Acoustic Missiles

     Jet engines are extremely loud, so its surprising that anti-aircraft missiles that home-in on sound waves have not appeared.  Navies developed sophisticated sound detection and analysis systems to track submarines. These systems easily determine the exact type of submarine by their unique engine and propeller sounds. Therefore, acoustic missiles can be fine-tuned to attack unique aircraft engines. This allows acoustic missiles to be fired at suspected enemy aircraft before visual identification is possible. The missile will ignore "friendly" jet engines, so the problem of friendly fire accidents disappear. They will provide fighter aircraft with a new weapon and infantrymen with a simple shoulder-fired anti-aircraft missile to complement proven heat-seeking missiles. If the gunner cannot see an airborne target clearly due to weather or darkness and no IFF signal is detected, his acoustic missile can identify the target as friend of foe by its engine noise.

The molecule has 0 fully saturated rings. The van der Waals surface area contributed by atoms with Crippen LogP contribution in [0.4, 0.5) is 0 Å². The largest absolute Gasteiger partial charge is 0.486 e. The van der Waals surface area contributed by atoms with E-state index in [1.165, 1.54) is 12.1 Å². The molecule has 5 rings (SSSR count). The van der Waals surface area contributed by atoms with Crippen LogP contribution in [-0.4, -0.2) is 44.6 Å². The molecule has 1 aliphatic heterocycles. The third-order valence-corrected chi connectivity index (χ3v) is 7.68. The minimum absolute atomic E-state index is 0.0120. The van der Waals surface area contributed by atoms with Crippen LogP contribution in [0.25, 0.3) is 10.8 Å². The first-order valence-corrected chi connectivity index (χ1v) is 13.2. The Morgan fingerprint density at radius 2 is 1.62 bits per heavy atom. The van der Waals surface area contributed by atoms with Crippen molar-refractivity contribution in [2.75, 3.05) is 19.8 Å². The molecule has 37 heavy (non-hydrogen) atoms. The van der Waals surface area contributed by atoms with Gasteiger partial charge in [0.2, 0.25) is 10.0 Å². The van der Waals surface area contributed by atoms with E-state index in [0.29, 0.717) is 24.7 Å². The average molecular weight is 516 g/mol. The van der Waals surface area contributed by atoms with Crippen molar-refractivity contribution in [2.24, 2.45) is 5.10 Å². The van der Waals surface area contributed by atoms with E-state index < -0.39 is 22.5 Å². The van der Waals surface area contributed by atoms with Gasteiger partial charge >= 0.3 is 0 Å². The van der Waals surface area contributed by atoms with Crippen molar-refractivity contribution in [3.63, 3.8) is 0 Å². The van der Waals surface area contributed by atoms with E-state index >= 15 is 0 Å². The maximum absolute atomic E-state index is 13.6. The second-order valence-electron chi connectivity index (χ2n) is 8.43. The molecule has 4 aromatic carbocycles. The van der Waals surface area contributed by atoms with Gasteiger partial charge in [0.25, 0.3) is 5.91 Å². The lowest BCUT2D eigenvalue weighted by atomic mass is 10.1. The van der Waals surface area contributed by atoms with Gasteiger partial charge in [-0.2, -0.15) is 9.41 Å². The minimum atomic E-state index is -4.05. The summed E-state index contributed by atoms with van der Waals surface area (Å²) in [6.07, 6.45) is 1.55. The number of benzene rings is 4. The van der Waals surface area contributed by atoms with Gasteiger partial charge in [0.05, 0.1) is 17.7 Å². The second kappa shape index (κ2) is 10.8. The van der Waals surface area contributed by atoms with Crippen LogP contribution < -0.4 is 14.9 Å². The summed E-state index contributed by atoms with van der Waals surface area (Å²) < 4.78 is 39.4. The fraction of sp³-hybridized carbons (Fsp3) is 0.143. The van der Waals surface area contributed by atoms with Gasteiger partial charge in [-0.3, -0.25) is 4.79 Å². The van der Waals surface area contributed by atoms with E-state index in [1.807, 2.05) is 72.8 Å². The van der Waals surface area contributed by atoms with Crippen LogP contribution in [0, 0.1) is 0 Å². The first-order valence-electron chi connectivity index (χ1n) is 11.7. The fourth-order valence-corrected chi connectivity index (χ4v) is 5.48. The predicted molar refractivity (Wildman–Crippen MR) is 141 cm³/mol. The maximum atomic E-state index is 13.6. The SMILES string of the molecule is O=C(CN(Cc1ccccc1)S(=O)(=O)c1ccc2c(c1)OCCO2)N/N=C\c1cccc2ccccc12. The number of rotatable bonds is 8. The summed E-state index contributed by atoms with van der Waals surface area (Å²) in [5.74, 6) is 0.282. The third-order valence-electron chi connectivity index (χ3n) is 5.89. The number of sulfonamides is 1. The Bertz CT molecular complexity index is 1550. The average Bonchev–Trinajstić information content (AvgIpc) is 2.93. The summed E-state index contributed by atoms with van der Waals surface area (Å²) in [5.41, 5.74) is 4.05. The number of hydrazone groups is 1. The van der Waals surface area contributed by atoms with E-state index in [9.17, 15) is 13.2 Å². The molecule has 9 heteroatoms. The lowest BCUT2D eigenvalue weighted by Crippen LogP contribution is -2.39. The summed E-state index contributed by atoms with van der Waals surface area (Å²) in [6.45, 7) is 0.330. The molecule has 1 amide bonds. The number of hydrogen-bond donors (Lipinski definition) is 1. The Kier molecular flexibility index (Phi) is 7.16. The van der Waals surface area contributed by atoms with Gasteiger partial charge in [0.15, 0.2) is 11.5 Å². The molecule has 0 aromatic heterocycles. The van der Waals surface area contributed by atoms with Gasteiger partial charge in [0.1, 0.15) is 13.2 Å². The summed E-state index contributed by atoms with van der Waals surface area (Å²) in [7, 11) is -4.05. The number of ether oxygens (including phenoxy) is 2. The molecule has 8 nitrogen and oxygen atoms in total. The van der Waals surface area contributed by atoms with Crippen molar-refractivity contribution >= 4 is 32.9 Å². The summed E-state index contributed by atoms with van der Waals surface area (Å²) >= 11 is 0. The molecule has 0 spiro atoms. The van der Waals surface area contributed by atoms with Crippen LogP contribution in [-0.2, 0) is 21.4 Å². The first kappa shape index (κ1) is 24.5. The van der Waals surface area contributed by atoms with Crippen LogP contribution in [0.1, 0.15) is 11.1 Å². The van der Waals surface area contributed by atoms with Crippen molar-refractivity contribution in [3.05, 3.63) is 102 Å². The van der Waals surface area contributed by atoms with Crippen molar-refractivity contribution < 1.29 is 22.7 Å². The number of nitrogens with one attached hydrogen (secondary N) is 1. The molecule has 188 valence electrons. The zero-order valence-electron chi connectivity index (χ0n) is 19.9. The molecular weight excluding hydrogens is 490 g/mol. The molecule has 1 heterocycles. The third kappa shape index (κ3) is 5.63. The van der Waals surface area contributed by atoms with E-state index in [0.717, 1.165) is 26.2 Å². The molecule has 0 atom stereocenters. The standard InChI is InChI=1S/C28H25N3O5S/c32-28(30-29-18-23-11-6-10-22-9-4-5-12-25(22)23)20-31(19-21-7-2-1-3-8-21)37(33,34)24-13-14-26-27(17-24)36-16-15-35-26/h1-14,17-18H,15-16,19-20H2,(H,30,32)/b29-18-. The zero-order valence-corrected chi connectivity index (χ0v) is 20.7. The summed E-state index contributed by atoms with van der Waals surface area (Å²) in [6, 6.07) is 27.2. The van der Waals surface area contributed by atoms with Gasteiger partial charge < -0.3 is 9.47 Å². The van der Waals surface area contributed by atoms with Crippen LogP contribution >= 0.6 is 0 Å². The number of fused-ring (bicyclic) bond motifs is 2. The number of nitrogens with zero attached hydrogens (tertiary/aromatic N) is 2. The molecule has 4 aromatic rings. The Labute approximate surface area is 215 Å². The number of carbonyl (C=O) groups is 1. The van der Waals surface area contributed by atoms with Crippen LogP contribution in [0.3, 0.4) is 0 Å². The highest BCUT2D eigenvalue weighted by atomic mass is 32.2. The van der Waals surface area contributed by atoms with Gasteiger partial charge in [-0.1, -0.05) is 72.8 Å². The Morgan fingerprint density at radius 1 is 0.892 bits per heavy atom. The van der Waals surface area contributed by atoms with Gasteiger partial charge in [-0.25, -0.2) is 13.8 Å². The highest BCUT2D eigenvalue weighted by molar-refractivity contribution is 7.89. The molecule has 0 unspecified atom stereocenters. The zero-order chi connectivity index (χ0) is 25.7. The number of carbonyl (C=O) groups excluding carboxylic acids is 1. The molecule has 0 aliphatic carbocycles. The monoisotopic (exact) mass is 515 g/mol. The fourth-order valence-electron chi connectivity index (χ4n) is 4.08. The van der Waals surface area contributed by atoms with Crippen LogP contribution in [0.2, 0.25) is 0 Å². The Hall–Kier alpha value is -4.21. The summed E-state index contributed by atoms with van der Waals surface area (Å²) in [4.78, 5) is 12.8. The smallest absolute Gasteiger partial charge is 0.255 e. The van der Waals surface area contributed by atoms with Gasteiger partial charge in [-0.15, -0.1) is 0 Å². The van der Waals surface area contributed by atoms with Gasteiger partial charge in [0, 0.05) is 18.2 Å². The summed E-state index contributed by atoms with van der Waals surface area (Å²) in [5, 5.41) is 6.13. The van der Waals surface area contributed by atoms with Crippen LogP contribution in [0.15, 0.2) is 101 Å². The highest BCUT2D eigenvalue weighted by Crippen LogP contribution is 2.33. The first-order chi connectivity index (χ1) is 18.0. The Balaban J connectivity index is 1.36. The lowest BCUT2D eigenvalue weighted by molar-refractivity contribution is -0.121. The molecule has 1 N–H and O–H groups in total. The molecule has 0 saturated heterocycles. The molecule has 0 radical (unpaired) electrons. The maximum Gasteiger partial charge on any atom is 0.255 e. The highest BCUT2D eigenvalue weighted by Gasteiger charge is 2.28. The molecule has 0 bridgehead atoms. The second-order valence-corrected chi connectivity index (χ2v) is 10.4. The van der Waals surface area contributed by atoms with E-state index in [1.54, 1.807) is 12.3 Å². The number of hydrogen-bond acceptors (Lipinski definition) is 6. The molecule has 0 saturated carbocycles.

Acoustic sensors have already been developed for the BAT air-to-surface munitions and their value for missiles was recognized back in 1995. Acoustic missiles can function at night or during poor weather, and jamming will prove very difficult because flares and chaff have no effect.  Most importantly, sound tracking is very simple and uses inexpensive technology that doesn't suffer the "lock-on" problems of infrared. A missile can instantly "hear" the sound waves left behind by aircraft at very long distances and purse that sound.

     Acoustic missiles can track like a hound dog, picking up a scent of an aircraft that just flew by and following it to the source.  If the sound track is lost because an aircraft made a sharp maneuver, it can turn back and find the sound waves again. Since sound waves travel slow, fighter aircraft can maneuver to escape acoustic missiles, assuming they see them coming from behind. Acoustic missiles would prove deadly against slow aircraft and helicopters. They can be aimed by radar, large sound detectors, or even by sight at contrails. The missile need only fly within a mile of the rear of the aircraft to detect an engine noise, and then purse the sound. If the missile is tuned to the unique engine sounds of larger aircraft, it will ignore escort fighters diving by to distract the missile. A long-range cruise missile can use acoustic sensors to seek out large aircraft hundreds of miles away.  Acoustic missiles are not complex, and may change air warfare, especially when fired at large aircraft flying at high altitudes since no countermeasures exist.